Regional Development Minister Shane Jones has outlined more details of the Government’s $3 billion provincial investment fund

The Government will inject tens of millions of dollars into regional rail, roading, tourism and forestry initiatives as part of its promised multibillion-dollar investment into New Zealand’s regions.

Regional Economic Development Minister Shane Jones launched the Provincial Growth Fund in Gisborne on Friday morning, saying the selected projects will make a “real difference to the people of provincial New Zealand.”

The $1 billion per annum fund was agreed to as part of the Government’s Coalition deal in October last year.

Jones says more than $60 million will be invested into the first tranche of the package and will be distributed to Northland, Tairāwhiti-East Coast, Hawke’s Bay and Manawatū-Whanganui and the West Coast of the South Island.

In a Cabinet paper, the NZ First MP says the bulk of the funding will be distributed later this year and early next year with most of the delivery taking place from late 2018 through to 2020.

Social assets, such as hospitals and schools, will be excluded from the fund as their primary purpose is not lifting regional productivity potential, the Cabinet paper says.

In December, Cabinet agreed that any “significant sector and infrastructure investments” of more than $10 million will require Cabinet sign off. It considered increasing the limit to $20 million under “exceptional circumstances” but what those circumstances were was never defined.

Jones wants that limit to be lifted to $20 million for all bids, meaning projects costing between $1 million and $19.9 million would only need sign off from the relevant delegated Minister – for example, the Minister of Transport would need to sign off a roading project.

“In considering this further in the context of the nature and number of bids that are currently in the pipeline, and based on advice from external fund managers, I propose we consider this again and increase the upper limit to $20 million for all bids,” he says.

“Not solely in exceptional circumstances, to reduce the load this will place on Cabinet. These bids will receive a high level of scrutiny from delegated Ministers.”

One billion trees

Jones also officially kicked off the Government’s ambitious one billion tree planting programme, saying he expects 55 million trees to be planted this year.

Planting will be lower in the initial years due to natural seedling and land constraints but will then ramp up quickly, Jones says.

He expects 70 million trees to be planned next year, 90 million in 2020 and 110 a year for the next seven years.

The new trees will be a combination of public and private planning over the next decade.

Jones has also revealed the Government has enlisted state-owned farmer Landcorp to plant two million trees over the next two years and to review its portfolio to identify any other potential land for planting.

“We expect to be able to make more announcements about where trees will be planted this year in the coming months,” Jones says.

Independent advisory panel

As previously flagged by the Minister, a panel will oversee the distribution of the $3 billion fund and more details were released on Friday morning.

“An Independent Advisory Panel has been appointed to assist the decision-making of ministers and officials, supported by a new Regional Economic Development Unit within the Ministry of Business, Innovation and Employment to work directly with regions, ensuring this isn’t a Wellington-driven fund,” Jones says.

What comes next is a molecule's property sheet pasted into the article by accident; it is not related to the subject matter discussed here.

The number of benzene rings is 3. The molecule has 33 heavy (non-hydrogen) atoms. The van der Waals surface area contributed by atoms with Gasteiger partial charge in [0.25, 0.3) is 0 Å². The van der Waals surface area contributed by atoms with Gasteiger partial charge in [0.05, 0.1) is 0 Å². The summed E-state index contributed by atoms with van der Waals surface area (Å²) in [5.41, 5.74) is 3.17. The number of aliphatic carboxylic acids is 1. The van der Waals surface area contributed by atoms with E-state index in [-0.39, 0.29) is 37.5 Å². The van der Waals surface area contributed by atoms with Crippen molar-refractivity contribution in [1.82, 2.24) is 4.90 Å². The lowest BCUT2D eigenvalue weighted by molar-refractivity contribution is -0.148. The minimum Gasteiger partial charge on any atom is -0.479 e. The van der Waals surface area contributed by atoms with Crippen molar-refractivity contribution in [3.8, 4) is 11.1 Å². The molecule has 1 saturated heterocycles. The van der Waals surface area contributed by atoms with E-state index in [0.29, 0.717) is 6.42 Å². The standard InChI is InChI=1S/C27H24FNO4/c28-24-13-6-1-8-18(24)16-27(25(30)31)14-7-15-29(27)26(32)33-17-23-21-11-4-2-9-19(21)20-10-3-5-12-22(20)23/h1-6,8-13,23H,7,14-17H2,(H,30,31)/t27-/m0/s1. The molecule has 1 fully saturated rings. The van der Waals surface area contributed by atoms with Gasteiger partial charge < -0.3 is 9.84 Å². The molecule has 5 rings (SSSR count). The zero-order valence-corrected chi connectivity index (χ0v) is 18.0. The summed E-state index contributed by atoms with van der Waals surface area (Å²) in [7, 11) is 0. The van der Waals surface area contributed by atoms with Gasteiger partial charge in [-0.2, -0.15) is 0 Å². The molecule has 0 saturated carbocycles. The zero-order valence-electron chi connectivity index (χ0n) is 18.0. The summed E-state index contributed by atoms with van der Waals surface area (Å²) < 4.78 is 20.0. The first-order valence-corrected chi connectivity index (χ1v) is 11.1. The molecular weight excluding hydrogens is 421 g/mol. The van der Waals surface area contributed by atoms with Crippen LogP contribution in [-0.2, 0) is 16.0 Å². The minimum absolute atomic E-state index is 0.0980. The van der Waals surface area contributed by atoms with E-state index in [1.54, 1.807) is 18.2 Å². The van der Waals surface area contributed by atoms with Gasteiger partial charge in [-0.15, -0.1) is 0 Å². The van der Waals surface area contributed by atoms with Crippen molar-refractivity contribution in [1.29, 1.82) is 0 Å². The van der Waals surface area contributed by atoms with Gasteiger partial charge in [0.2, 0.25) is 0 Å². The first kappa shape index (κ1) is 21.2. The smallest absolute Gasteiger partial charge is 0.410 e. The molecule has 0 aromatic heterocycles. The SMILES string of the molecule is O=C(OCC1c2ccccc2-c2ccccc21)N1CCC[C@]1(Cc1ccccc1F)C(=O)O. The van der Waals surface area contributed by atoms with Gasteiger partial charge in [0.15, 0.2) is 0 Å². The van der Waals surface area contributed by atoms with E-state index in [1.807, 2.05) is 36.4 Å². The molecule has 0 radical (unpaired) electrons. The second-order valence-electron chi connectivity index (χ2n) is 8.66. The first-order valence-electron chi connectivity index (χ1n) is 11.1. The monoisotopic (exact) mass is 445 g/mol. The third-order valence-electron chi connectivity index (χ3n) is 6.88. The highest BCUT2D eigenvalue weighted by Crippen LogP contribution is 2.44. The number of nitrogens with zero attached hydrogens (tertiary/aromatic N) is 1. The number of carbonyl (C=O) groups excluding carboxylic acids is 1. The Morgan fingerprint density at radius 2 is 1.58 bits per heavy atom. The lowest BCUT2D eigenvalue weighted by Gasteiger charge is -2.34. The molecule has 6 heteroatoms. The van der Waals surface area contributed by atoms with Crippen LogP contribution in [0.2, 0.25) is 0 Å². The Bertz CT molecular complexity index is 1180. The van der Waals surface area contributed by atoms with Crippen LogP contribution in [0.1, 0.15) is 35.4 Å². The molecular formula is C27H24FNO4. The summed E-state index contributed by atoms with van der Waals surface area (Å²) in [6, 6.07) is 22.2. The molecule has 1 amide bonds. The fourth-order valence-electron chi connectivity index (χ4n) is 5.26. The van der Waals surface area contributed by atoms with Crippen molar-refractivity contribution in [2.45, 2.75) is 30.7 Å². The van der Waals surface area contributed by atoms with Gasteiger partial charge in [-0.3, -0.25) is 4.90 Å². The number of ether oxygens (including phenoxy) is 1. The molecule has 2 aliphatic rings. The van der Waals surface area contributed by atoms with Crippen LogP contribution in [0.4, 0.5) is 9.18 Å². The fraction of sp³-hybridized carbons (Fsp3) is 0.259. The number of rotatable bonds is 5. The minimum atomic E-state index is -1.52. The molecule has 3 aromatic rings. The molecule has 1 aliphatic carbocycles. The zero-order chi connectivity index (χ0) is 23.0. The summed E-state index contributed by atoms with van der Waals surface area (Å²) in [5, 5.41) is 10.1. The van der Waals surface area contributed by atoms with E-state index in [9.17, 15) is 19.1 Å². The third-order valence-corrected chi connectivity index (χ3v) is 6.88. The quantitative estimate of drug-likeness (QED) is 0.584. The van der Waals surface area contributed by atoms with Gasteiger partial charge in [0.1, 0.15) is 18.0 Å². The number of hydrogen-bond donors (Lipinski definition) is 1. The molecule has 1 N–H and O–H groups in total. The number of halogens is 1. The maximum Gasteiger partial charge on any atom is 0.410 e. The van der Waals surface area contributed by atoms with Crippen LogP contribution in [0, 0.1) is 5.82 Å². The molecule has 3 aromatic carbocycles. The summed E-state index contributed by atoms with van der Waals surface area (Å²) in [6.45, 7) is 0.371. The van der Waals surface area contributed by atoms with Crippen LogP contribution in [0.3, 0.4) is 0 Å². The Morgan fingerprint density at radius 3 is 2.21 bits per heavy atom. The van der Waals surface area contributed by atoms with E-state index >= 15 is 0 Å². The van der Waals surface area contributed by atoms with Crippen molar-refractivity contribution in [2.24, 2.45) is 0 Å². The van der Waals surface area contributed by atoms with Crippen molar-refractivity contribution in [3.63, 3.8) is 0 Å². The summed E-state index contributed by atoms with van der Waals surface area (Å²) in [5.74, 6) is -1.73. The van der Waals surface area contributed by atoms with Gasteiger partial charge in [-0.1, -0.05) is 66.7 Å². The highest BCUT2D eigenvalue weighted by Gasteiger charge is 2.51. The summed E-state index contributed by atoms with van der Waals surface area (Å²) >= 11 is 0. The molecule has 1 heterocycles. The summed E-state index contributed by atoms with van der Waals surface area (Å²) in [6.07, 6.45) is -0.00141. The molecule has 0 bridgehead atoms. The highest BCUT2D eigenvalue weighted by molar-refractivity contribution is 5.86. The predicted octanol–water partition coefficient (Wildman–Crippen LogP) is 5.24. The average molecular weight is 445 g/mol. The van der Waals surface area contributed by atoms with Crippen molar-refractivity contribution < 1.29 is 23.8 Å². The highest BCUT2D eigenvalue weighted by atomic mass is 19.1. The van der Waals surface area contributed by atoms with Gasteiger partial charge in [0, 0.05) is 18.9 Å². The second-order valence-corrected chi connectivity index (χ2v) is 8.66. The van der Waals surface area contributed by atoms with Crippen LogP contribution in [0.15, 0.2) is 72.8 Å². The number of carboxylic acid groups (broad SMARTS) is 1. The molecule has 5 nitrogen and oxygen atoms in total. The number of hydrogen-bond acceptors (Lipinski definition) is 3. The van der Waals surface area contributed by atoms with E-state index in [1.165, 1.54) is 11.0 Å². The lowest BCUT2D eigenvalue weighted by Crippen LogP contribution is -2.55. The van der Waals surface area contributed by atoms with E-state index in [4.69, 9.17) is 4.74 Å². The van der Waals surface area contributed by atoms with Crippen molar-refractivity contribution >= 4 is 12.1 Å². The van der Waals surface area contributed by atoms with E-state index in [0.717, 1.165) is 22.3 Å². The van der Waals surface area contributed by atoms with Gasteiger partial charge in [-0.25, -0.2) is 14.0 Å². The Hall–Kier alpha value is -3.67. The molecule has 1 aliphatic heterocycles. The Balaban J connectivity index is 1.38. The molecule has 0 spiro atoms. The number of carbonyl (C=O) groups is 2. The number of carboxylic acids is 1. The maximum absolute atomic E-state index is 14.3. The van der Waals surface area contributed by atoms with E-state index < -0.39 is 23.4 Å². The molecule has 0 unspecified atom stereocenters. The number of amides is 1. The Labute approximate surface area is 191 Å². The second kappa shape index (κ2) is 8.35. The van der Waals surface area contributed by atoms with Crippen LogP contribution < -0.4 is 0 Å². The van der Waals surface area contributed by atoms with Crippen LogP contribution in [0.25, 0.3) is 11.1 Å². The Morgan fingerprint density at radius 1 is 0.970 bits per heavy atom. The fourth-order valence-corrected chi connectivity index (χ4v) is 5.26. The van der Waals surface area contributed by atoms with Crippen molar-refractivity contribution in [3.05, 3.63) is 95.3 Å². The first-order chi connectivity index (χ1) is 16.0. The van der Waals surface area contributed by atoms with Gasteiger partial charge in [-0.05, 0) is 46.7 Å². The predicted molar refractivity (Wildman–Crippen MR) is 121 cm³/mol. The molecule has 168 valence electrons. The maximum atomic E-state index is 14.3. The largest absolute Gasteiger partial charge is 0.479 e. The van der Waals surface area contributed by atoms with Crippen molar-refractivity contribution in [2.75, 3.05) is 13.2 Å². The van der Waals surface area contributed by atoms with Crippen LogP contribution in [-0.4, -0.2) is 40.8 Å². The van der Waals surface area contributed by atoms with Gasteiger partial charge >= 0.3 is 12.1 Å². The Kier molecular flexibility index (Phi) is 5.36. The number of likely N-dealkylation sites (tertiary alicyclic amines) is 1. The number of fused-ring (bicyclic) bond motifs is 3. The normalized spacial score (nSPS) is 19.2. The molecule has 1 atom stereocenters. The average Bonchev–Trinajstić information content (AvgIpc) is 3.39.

The panel will be chaired by RNZ Governor and Rural Equities Limited deputy chairman Roger John Finlay.

“Historically, New Zealand’s economic strength, resilience and innovation has come from our provinces and I look forward to advising on the reinvigorating effects that investment will bring to these communities,” Finlay says.

Who gets what?

Projects receiving funding from Jones’ announcement include:

  • $17 million to help create jobs, address infrastructure deficits, enhance tourism opportunities and diversity in Northland’s economy
  • $9.2 million to boost tourism and forestry opportunities (including $2.3 million to redevelop Gisborne’s Inner Harbour and $5 million for KiwiRail to reopen the Wairoa-Napier line for logging trains)
  • $8.75 million to reopen the Wairoa-Napier rail line for logging trains, as well as an upgrade to the Whanganui line
  • $6.5 million for a Government sponsored tree planting scheme
  • $6 million towards the “revitalisation” of the Whanganui Port and the upgrade of the town’s rail line
  • $1 million for two-cycle trails in the West Coast

The reaction

The funding announcement has drawn a mixed response.

The Council of Trade Unions called it the “biggest opportunity we’ve had to create sustainable, flourishing communities in our regions in an entire generation.”

Federated Farmers is also upbeat, with Vice President Andrew Hoggard saying it is a useful first step to boost vitality outside the main centres and BusinessNZ say it’s a positive for the economy.

But not everyone is a fan.

The Taxpayers' Union calls the $3 billion fund a lolly scramble, criticizing the lack of a real cost-benefit analysis of the spending.  

Outgoing National leader Bill English says regional New Zealand will be feeling let down by all the “hoopla.”

“The Government’s Provincial Growth Fund so far is nothing more than a rebranding of National’s Regional Growth Programme and falls well short of the high expectations it's created,” English says.

“This investment won't compensate for bad employment law, bad immigration policy, and restricting foreign investment.

We welcome your help to improve our coverage of this issue. Any examples or experiences to relate? Any links to other news, data or research to shed more light on this? Any insight or views on what might happen next or what should happen next? Any errors to correct?

We welcome your comments below. If you are not already registered, please register to comment or click on the "Register" link below a comment.

Remember we welcome robust, respectful and insightful debate. We don't welcome abusive or defamatory comments and will de-register those repeatedly making such comments. Our current Comment policy is here.

35 Comments

So the Gisborne to Wairoa line stays closed or did i miss that.

One step at a time grasshopper.
Its going to take a while to repair the damage left by National.